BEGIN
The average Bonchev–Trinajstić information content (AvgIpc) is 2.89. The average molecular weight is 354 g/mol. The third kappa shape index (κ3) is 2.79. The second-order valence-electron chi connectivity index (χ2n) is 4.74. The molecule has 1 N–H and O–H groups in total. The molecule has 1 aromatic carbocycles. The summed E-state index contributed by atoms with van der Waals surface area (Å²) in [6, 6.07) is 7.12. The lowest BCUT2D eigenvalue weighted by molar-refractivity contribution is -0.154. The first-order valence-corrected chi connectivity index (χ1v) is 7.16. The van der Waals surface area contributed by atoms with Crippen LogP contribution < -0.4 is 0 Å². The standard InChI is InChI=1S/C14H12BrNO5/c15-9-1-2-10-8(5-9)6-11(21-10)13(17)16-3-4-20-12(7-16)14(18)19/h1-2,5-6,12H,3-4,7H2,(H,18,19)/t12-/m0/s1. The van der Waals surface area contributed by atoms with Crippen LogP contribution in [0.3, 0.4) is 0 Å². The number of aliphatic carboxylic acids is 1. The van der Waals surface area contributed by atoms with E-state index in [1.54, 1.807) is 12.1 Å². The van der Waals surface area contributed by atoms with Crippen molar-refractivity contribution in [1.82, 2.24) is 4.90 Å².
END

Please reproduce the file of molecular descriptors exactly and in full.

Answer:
The average Bonchev–Trinajstić information content (AvgIpc) is 2.89. The average molecular weight is 354 g/mol. The third kappa shape index (κ3) is 2.79. The second-order valence-electron chi connectivity index (χ2n) is 4.74. The molecule has 1 N–H and O–H groups in total. The molecule has 1 aromatic carbocycles. The summed E-state index contributed by atoms with van der Waals surface area (Å²) in [6, 6.07) is 7.12. The lowest BCUT2D eigenvalue weighted by molar-refractivity contribution is -0.154. The first-order valence-corrected chi connectivity index (χ1v) is 7.16. The van der Waals surface area contributed by atoms with Crippen LogP contribution < -0.4 is 0 Å². The standard InChI is InChI=1S/C14H12BrNO5/c15-9-1-2-10-8(5-9)6-11(21-10)13(17)16-3-4-20-12(7-16)14(18)19/h1-2,5-6,12H,3-4,7H2,(H,18,19)/t12-/m0/s1. The van der Waals surface area contributed by atoms with Crippen LogP contribution in [0.3, 0.4) is 0 Å². The number of aliphatic carboxylic acids is 1. The van der Waals surface area contributed by atoms with E-state index in [1.54, 1.807) is 12.1 Å². The van der Waals surface area contributed by atoms with Crippen molar-refractivity contribution in [1.82, 2.24) is 4.90 Å².